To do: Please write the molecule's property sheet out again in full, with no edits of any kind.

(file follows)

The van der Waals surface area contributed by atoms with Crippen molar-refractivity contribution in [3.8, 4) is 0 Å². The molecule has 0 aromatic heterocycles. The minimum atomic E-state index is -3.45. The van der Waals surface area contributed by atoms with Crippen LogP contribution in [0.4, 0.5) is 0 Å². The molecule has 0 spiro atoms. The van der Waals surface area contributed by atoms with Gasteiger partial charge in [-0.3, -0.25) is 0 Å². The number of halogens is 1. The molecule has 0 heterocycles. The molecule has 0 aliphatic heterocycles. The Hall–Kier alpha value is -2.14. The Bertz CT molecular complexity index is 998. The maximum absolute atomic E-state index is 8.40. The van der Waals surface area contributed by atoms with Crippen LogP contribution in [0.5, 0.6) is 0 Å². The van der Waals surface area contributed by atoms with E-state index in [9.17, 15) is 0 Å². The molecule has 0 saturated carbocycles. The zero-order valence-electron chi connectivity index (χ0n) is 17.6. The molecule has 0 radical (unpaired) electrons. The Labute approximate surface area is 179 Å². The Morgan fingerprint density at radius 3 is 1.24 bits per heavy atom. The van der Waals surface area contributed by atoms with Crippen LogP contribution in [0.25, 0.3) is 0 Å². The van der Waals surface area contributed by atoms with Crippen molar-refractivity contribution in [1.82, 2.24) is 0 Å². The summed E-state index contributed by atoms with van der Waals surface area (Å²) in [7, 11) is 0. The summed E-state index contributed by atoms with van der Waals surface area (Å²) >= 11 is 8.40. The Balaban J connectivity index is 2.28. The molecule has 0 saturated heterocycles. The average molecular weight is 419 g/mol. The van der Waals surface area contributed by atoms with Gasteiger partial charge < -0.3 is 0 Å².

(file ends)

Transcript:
The van der Waals surface area contributed by atoms with Crippen molar-refractivity contribution in [3.8, 4) is 0 Å². The molecule has 0 aromatic heterocycles. The minimum atomic E-state index is -3.45. The van der Waals surface area contributed by atoms with Crippen LogP contribution in [0.4, 0.5) is 0 Å². The molecule has 0 spiro atoms. The van der Waals surface area contributed by atoms with Gasteiger partial charge in [-0.3, -0.25) is 0 Å². The number of halogens is 1. The molecule has 0 heterocycles. The molecule has 0 aliphatic heterocycles. The Hall–Kier alpha value is -2.14. The Bertz CT molecular complexity index is 998. The maximum absolute atomic E-state index is 8.40. The van der Waals surface area contributed by atoms with Crippen LogP contribution in [0.5, 0.6) is 0 Å². The van der Waals surface area contributed by atoms with E-state index in [9.17, 15) is 0 Å². The molecule has 0 saturated carbocycles. The zero-order valence-electron chi connectivity index (χ0n) is 17.6. The molecule has 0 radical (unpaired) electrons. The Labute approximate surface area is 179 Å². The Morgan fingerprint density at radius 3 is 1.24 bits per heavy atom. The van der Waals surface area contributed by atoms with Crippen LogP contribution in [0.25, 0.3) is 0 Å². The van der Waals surface area contributed by atoms with Crippen molar-refractivity contribution in [1.82, 2.24) is 0 Å². The summed E-state index contributed by atoms with van der Waals surface area (Å²) in [7, 11) is 0. The summed E-state index contributed by atoms with van der Waals surface area (Å²) >= 11 is 8.40. The Balaban J connectivity index is 2.28. The molecule has 0 saturated heterocycles. The average molecular weight is 419 g/mol. The van der Waals surface area contributed by atoms with Gasteiger partial charge < -0.3 is 0 Å².